Dick­ens groups di­vided but united in hol­i­day cheer

One of­fi­cer says split was a ques­tion of style

The Times-Tribune - - Weather / Nation - BY COREY KILGANNON

NEW YORK — “Mar­ley was dead: to be­gin with. There is no doubt what­ever about that,” said John Galazin, quot­ing not only the open­ing lines of Charles Dick­ens’ “A Christ­mas Carol” — which, of course, these are — but also a book­store clerk who blurted out those lines when Mr. Galazin asked re­cently for a copy of the book.

Mr. Galazin, pres­i­dent of the Dick­ens Fel­low­ship of New York, was ad­dress­ing its mem­bers at their an­nual hol­i­day party on a re­cent Satur­day, and mak­ing the point that Dick­ens is alive and well in New York City.

That point was am­pli­fied the very next day when the Friends of Dick­ens New York met for a hol­i­day party in a bar in Mid­town Manhattan.

“You have the best and bright­est here — these are great minds,” said Kevin Quinn, a mem­ber who showed up at the Friends’ party dressed in a Vic­to­ri­an­era tuxedo and top hat.

Leave it to New York City to have not one but two Dick­ens so­ci­eties. Af­ter an un­pleas­ant split more than 20 years ago, the two sim­i­lar groups have been op­er­at­ing in close par­al­lel with no re­uni­fi­ca­tion in sight.

Both groups are chap­ters of the world­wide Dick­ens Fel­low­ship, founded in 1902 in Lon­don, and both try to keep Dick­ens’ mem­ory alive by dis­cussing his work at monthly meet­ings held — sep­a­rately, of course — at the same li­brary branch on East 23rd Street.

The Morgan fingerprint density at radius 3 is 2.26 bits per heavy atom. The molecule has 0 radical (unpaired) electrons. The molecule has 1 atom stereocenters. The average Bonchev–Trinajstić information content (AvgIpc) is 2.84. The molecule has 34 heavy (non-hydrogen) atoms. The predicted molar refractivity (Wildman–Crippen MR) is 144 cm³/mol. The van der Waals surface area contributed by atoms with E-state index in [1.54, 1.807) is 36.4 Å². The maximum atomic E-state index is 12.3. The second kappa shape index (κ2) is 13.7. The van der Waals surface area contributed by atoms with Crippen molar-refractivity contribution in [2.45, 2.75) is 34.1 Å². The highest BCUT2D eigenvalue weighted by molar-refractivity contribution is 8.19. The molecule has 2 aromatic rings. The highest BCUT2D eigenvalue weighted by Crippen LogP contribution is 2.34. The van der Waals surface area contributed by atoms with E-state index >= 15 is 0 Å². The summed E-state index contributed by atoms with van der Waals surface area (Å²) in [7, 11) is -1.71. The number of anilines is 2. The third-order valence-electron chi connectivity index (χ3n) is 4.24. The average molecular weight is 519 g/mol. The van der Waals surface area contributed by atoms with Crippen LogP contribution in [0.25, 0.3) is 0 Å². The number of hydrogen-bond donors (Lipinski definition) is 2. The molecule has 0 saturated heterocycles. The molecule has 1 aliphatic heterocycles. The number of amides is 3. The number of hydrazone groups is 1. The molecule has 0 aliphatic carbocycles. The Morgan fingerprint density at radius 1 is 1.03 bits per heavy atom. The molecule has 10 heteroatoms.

Both groups keep Christ­mas with a tra­di­tional hol­i­day party, of­ten on the same week­end, as hap­pened this year. The Fel­low­ship group made its mer­ri­ment in the com­mu­nity room of an Up­per East Side high-rise, while the Friends group gath­ered in­side McGee’s Pub on West 55th Street.

“This is the splin­ter group, the Protes­tants, as it were,” Mr. Quinn said while greet­ing mem­bers at McGee’s.

What ex­actly caused the split grows fuzzier ev­ery year among mem­bers. Some re­called dif­fer­ences over dam­age done to a rented film version of “Oliver Twist.” Oth­ers pointed to dif­fer­ences in how meet­ings were con­ducted. Still oth­ers pointed to humbug be­tween group lead­ers.

Mike J. Quinn, 87, the pres­i­dent of the Friends group, said he had se­ceded from the Fel­low­ship group in 1993, and had helped start the Friends group, af­ter a dis­agree­ment.

“With­out go­ing too deeply into it, I was of­fended by some of the things the guys in charge were say­ing and do­ing,” said Mr. Quinn, a for­mer Fran­cis­can friar and re­tired New York state pa­role of­fi­cer.

Some 15 years ago, the two groups met to dis­cuss unit­ing, but the Friends group ul­ti­mately voted to re­main sep­a­rate.

“There’s no bad blood be­tween our two groups at this point,” Mr. Quinn said. “We get along on a num­ber of is­sues, and we had a pic­nic to­gether in Cen­tral Park last sum­mer.” Still, they pre­fer to go their own ways.

Kevin Quinn — no re­la­tion to Mike Quinn — said the split was “more a philo­soph­i­cal dif­fer­ence about how to con­duct meet­ings, a ques­tion of style, rather than any smok­ing gun.”

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